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Microbes, Fermentation, and Makgeolli
March 13, 2021

How do paradigms in biological sciences and national identity shape alcohol brewing practices, and even dictate the classification of microorganisms? How do notions of purity and diversity enable certain concepts in alcohol production while disallowing others? Yong Ha Jeong, with historians of science Victoria Lee and Charles Kollmer, will discuss historical conditions spanning from the late 19th-century to the present that have shaped alcohol fermentation practices in Korea and Japan. We welcome all folks to join us as we share a drink of makgeolli during the talk.

Los Angeles-based nonprofits Active Cultures and GYOPO are pleased to present a special collaboration called Wild Fermentation, centering the work of makgeolli (Korean alcohol) brewer Yong Ha Jeong, who works primarily with wild yeast fermentation. Informed by historical, cultural, and scientific research, Jeong's brew practice spotlights wild microorganisms, producing to delicious effect a rich exploration in unpredictability, history, and identity. Jeong investigates the history of food and sool to inform expanding constructions of heritage and traditionality within the context of Korea. With a shared commitment to connecting art, culture and community through accessible programming that allows us to think critically about our daily experience, Active Cultures and GYOPO are delighted to collaborate together for the first time.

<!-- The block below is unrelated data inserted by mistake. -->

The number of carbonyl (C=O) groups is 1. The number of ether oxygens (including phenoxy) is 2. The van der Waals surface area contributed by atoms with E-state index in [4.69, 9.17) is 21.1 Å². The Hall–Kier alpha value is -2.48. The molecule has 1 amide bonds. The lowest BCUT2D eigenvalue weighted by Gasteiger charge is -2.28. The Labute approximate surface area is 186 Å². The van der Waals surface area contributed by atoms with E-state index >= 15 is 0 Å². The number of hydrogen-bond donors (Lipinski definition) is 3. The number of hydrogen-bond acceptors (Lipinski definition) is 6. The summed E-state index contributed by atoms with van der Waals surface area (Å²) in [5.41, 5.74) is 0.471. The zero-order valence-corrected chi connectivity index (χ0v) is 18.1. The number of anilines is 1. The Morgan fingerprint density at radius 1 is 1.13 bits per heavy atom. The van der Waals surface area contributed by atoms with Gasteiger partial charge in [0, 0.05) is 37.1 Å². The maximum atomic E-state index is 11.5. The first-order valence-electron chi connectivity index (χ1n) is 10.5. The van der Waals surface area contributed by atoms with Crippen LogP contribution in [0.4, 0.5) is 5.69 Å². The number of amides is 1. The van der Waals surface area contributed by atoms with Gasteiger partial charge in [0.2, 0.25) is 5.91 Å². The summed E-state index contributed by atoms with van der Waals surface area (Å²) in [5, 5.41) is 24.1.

In a live online broadcast in March 2021, Active Cultures and GYOPO hosted Yong Ha Jeong, along with scholars Victoria Lee and Charles Kollmer, who together explored the industrialization of sool and the way nationalism shapes conceptions of wild and pure fermentation . A recording of the program is available online on Active Cultures' and GYOPO's websites.


Yong Ha Jeong is a Korean traditional music researcher turned sool (Korean alcohol) brewer, Yong Ha was introduced to the world of Korean wild fermentation in 2012. Since then, she has studied Korean brewing technology informed by the alchemy of nuruk, coarsely ground grain fermentation starter containing wild microorganisms. Central to her practice is the collaborative co-creation with wild microorganisms in nuruk and the indigenization of Korean sool in Los Angeles as she prepares for a 주막형태 (traditional Korean tavern style) brewery.


Active Cultures is a 501(c)(3) nonprofit organization dedicated to the artistic exploration of our global foodways—the attitudes, practices, and rituals around what we consume. We believe that by nurturing vital collaborations between artists, chefs, food practitioners, and their communities, we can illuminate global foodways and feed experimental artistic practice simultaneously, to build stronger connections of empathy, curiosity, and care among us all. We not only commission work by a diverse community of artists and chefs, but also convene a rich network of food workers, scholars, and activists around some of the most pressing issues of our time.

GYOPO is a non-profit coalition of diasporic Korean cultural producers and art professionals generating and sharing progressive critical, intersectional, and intergenerational discourses, community alliances, and free educational programs in Los Angeles and beyond. GYOPO provides free public forums for intergenerational, cross-cultural, and intersectional multi-issue discourses, as well as dedicated spaces for people of the Korean diaspora.